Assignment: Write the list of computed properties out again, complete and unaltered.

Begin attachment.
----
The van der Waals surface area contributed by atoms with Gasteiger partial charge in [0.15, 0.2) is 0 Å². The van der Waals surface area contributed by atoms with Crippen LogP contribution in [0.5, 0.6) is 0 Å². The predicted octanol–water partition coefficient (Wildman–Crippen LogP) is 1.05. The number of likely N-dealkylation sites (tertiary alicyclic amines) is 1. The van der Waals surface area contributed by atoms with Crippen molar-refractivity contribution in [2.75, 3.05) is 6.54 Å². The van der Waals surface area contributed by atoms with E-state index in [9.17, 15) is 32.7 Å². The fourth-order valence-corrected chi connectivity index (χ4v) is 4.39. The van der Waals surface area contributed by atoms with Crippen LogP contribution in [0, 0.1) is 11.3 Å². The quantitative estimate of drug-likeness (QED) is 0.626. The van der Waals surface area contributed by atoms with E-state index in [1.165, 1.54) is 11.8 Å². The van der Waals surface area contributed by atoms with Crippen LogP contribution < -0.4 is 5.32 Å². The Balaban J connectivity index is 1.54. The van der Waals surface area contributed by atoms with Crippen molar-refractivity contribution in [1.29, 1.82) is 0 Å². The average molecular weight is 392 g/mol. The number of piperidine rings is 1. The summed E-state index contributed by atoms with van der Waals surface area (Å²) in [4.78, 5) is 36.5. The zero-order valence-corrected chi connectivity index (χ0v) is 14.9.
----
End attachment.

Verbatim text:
The van der Waals surface area contributed by atoms with Gasteiger partial charge in [0.15, 0.2) is 0 Å². The van der Waals surface area contributed by atoms with Crippen LogP contribution in [0.5, 0.6) is 0 Å². The predicted octanol–water partition coefficient (Wildman–Crippen LogP) is 1.05. The number of likely N-dealkylation sites (tertiary alicyclic amines) is 1. The van der Waals surface area contributed by atoms with Crippen molar-refractivity contribution in [2.75, 3.05) is 6.54 Å². The van der Waals surface area contributed by atoms with E-state index in [9.17, 15) is 32.7 Å². The fourth-order valence-corrected chi connectivity index (χ4v) is 4.39. The van der Waals surface area contributed by atoms with Crippen LogP contribution in [0, 0.1) is 11.3 Å². The quantitative estimate of drug-likeness (QED) is 0.626. The van der Waals surface area contributed by atoms with E-state index in [1.165, 1.54) is 11.8 Å². The van der Waals surface area contributed by atoms with Crippen LogP contribution < -0.4 is 5.32 Å². The Balaban J connectivity index is 1.54. The van der Waals surface area contributed by atoms with Crippen molar-refractivity contribution in [1.29, 1.82) is 0 Å². The average molecular weight is 392 g/mol. The number of piperidine rings is 1. The summed E-state index contributed by atoms with van der Waals surface area (Å²) in [4.78, 5) is 36.5. The zero-order valence-corrected chi connectivity index (χ0v) is 14.9.